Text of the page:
News from the front desk Issue No 429: It’s gloves off. The election in NSW is over and now it’s down to the big power grab – the spoils. And what are the pollies going for, the portfolio now considered “one of the more coveted and contentious” in government? Planning.
According to the morning papers on Thursday Rob Stokes, Anthony Roberts and Victor Dominello all want what’s now seen as the top job.
It’s used to be the most dreary portfolio, to be avoided like the plague.
So are these men the spatial equivalents of physics or maths nerds? Maybe. But more likely it’s the thrilling, dangerous and complex game they’re attracted to, trying to work out how and where to position any number of black and white property manikins – kings, queens, bishops, pawns and so on, on the chessboard of life and property.
Because let’s admit it, we’ve now morphed from the Anthropocene to the Postcodocene. Postcode is everything. Where you live, which bit of the chess board you control, whether for work, life or play determines an ever increasing number of outcomes.
Big giveaways were the uninterrupted swathes marked blue and red you could see on the election result maps for metropolitan Sydney. We’ve yet to check how closely these matched the Red Rooster line devised by the students at USyd a few years ago to brilliantly show how wealth determines even the food you have access to. (The majority of fast food outlets are in low socio-economic areas.)
There are many reasons these spatial demarcations are happening: concentrations of top end service jobs in the best central areas, congestion and the difficulty for others to get around, cheap housing in poorly resourced places and the multiplier effect of all– just for a start.
Understand these patterns well enough and there is huge wealth that can be accumulated by playing the chessboard to your advantage, or if you can enable others to do so.
So maybe it’s no surprise that Tim Williams’ article last week on how to manage zoning of employment lands hit a nerve.
But wow, we’ve hit nerves before but few have stirred so many bad and angry feelings. We were a bit taken aback. It got personal. There were angry comments made off the record to Williams, to us, about us, (“what side were we on?”) and then attempts to go on the record with the same. Which is not what we’re here for.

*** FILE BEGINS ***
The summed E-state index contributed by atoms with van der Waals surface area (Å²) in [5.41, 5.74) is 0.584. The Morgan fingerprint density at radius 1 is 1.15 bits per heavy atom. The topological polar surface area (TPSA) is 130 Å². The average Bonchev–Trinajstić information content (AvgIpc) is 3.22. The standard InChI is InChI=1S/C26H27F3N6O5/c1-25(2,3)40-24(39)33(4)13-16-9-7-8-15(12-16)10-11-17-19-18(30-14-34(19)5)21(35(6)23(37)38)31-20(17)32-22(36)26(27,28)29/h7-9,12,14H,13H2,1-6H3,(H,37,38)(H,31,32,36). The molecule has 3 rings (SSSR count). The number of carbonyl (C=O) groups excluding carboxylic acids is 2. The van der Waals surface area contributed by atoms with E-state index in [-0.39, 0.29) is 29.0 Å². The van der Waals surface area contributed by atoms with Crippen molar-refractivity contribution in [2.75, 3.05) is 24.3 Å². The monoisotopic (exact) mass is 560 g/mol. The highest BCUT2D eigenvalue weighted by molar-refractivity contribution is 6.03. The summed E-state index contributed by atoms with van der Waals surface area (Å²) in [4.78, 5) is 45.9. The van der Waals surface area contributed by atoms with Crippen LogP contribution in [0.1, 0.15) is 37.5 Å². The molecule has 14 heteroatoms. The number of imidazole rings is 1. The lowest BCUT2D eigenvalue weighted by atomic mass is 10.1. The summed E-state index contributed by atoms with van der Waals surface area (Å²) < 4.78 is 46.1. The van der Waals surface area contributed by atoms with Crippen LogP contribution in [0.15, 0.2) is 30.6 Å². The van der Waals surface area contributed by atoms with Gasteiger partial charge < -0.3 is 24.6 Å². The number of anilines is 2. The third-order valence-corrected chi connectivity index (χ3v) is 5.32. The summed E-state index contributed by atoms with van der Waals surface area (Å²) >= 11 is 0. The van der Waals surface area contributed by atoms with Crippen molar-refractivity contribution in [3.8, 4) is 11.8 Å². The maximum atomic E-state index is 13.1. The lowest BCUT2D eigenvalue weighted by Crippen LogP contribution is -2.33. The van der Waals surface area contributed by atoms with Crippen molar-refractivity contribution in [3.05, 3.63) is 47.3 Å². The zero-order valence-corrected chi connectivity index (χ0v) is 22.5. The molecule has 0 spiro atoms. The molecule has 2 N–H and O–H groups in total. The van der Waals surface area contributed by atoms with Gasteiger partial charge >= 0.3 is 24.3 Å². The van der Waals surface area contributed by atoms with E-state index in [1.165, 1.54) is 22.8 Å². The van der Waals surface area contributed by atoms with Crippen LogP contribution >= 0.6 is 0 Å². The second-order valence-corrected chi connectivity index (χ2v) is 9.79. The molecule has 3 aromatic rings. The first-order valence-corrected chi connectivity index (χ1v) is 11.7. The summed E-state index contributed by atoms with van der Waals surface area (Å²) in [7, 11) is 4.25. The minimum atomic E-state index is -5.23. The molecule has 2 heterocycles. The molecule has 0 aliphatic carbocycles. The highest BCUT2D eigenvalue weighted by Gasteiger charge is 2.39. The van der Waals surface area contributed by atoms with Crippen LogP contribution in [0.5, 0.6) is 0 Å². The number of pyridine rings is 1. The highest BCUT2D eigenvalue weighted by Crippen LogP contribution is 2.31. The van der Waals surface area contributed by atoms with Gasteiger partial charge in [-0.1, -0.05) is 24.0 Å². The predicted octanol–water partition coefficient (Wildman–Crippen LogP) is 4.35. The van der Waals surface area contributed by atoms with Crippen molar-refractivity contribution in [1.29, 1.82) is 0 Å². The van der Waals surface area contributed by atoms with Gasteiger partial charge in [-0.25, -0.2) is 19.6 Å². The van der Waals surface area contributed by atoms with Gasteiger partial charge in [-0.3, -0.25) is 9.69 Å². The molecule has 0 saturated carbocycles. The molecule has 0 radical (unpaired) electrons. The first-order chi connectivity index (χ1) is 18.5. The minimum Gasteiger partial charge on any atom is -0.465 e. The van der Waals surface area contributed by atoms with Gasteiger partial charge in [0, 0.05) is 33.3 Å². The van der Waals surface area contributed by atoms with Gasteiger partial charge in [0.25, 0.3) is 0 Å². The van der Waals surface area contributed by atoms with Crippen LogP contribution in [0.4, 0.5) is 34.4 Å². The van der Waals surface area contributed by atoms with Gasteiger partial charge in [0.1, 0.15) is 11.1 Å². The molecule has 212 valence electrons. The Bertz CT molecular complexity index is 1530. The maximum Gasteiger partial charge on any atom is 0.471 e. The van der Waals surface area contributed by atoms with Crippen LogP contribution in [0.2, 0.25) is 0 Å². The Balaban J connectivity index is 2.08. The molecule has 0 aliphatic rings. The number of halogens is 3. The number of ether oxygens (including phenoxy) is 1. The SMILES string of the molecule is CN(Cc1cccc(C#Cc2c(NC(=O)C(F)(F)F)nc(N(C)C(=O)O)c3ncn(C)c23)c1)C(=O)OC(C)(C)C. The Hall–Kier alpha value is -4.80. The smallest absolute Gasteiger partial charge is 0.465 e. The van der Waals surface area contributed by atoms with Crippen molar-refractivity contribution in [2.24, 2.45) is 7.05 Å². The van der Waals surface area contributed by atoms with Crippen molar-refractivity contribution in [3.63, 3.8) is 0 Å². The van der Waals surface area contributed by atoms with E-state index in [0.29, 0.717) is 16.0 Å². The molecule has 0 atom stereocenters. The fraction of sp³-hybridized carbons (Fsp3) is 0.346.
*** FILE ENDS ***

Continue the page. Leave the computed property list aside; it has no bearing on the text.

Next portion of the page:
A balanced well argued response from the Greater Sydney Commission, which Williams had accused of poor research in its treatment of employment lands, was published on Tuesday and went to the top read spot within hours. Wiliams’ piece quickly shot back to the top as well.
Another loud voice in the industry did their own spot of provocation and asked if we were afraid to “offend the GSC” by assuming we had a particular stance. No, we don’t and no, we are not.
Honestly, how heated and personal the race for space can become.
And again, what’s this fuss all about?
Zoning. Do we keep land for noisy industrial style employment lands that can be used for multiple purposes (including loud music for instance) as the GSC wants or should we provide for flexible mixed uses that recognise the technological future is changing and upon us now? Seen as code by some as a call for more housing, everywhere.
Underlying this is the permanence of the built environment. This is not a dot com industry that builds some software, and can disappear tomorrow, leaving little behind other than a thought wave.
Buildings are permanent. Or should be. Communities and the social infrastructure they create within them are long lasting and mostly cherished, (even if to an educated elite some look like slums that need to be demolished.)
There is too much congestion, not enough transport, lack of decent housing close to places of decent work and an eroding environment.
These are wicked problems with complex solutions, if solutions can indeed be found.
We need to deal with the reality of that complexity in an honest and rational way, in full understanding that there are no silver bullets and making this clear to the community.
Because if we don’t, we expose ourselves to the even more wicked conflation of ideas going on in extreme groups right now that say all our problems – environmental, jobs, infrastructure, culture and whatever else they can throw on the boiling pot – are all about “too much population” (code for too many foreigners, an idea that is strangely, is cooked up in places where there are hardly any immigrants.)
Let’s remember high housing prices are only in part about high demand from strong immigration, according to a growing chorus of thinking, including from the Reserve Bank of Australia recently.
Far more significant are interest rates and overbuilding by a property industry that like the Eveready bunny keeps calling for more supply. The result is now a property market forecast to drop 30-35 per cent. And we suspect they’re still calling for more supply.
The race for space
Where we take a cast iron stand is on the deregulation of zoning. Wherever we’ve deregulated the intention might have been good (more efficiencies and so on) but the result has been a litany of unintended consequences.
And who pays for those consequences? The welfare state. And by that, we mean the taxpayers who can’t afford Cayman Island hideaways. They pay either indirectly through the public purse, or directly if they end up with apartments that catch fire, fall apart or leak.
We need regulation. We need perimeters that define our city spaces. Or instead of chess, we’ll end up with just mess.